POLITICS

Most Voters Don't Really Care That Obama Endorsed Clinton

Americans hold generally positive views of the president, but they're also ready for a change.
U.S. President Barack Obama pauses as he delivers a statement after a meeting with his national security team at the Treasury
U.S. President Barack Obama pauses as he delivers a statement after a meeting with his national security team at the Treasury Department in Washington, D.C., on June 14.

President Barack Obama's endorsement of Hillary Clinton won't change what most people do at the voting booth in November, voters say. 

In a new HuffPost/YouGov survey, just 14 percent of voters say Obama's endorsement makes them more likely to support Clinton. Twenty-two percent say it makes them less likely to do so, and 62 percent say it doesn't make any difference.

The results are, unsurprisingly, largely divided along party lines, although a majority of people said Obama throwing his support behind Clinton didn't change their opinion on the presumptive Democratic nominee. Thirty-one percent of Democratic voters, compared to just 8 percent of independents and 1 percent of Republicans, say the endorsement tipped them toward Clinton; 40 percent of Republicans, but just 22 percent of independents and 6 percent of Democrats, say it steered them away from her.

It makes sense to be wary of questions like this. People aren't necessarily reliable narrators of their own motivations for voting, and, more than anything, their responses may reflect their pre-existing feelings about both politicians.

The voters who distrust Obama the most aren't likely to be considering voting for Clinton in the first place, while people who take the president's words to heart are probably the kind of staunch partisans who are already in Clinton's camp. A notable exception could be supporters of Sen. Bernie Sanders (I-Vt.), many of whom have higher opinions of Obama than of Clinton. Although Sanders' backers tend to like Obama, they're not nearly as strong in that sentiment as other Democratic voters.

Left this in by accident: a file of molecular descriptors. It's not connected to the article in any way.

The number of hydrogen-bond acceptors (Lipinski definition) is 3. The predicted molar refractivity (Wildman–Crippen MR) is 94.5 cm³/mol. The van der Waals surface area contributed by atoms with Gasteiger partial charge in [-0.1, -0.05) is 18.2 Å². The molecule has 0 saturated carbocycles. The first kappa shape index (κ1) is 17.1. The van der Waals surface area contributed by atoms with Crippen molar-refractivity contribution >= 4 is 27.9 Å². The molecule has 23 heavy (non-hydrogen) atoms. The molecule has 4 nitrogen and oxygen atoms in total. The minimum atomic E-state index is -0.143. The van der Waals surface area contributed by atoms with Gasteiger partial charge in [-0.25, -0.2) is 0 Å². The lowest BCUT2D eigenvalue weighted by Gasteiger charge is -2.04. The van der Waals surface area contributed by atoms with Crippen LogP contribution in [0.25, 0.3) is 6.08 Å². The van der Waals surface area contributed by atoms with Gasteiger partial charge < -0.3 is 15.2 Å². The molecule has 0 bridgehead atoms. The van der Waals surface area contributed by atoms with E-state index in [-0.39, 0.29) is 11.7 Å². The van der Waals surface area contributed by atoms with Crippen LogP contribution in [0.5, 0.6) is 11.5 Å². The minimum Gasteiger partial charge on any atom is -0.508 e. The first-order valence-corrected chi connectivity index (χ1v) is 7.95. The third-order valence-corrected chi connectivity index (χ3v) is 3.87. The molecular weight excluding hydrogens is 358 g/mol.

Regardless of whether he directly changes any minds, Obama's willingness to act as a campaign surrogate, and to directly challenge presumptive Republican nominee Donald Trump, comes from a place of strength. His average favorability rating sits at 50 percent, compared to Trump's 37 percent and Clinton's 42 percent.

But there's an interesting contradiction at work: While opinions of Obama's presidency are on the upswing, opinions about the country as a whole haven't followed suit. As survey after survey has showed this year, Americans are dissatisfied, distrusting of their national institutions and ready for a change. On average, two-thirds believe the nation is on the wrong track.

A 59 percent majority of voters in the HuffPost/YouGov poll want the next president to take the country in a different direction, rather than continuing Obama’s policies. And, trickily for Clinton, the vast majority of voters — 79 percent — expect her to mostly follow in his footsteps.

 

Although voters are ready for a change, they're not sure if electing either Clinton or Trump would be a step in the right direction. Few voters expect either candidate to be a better president than Obama.

Just 13 percent of voters think Clinton will be an improvement, while 48 percent say she'd do about the same as Obama, and 13 percent say she would be worse.

Trump fares more poorly on that metric, with a majority of voters saying he would be a step down. Fifty-one percent say he'd be a worse president than Obama, while 38 percent say he'd be better, and 3 percent believe he'd be about the same.

The HuffPost/YouGov poll consisted of 1,000 completed interviews conducted June 9 through June 13 among U.S. adults, using a sample selected from YouGov’s opt-in online panel to match the demographics and other characteristics of the adult U.S. population.

The Huffington Post has teamed up with YouGov to conduct daily opinion polls.You can learn more about this project and take part in YouGov’s nationally representative opinion polling. Data from all HuffPost/YouGov polls can be found here. More details on the polls’ methodology are available here.

Most surveys report a margin of error that represents some, but not all, potential survey errors. YouGov’s reports include a model-based margin of error, which rests on a specific set of statistical assumptions about the selected sample, rather than the standard methodology for random probability sampling. If these assumptions are wrong, the model-based margin of error may also be inaccurate. Click here for a more detailed explanation of the model-based margin of error.

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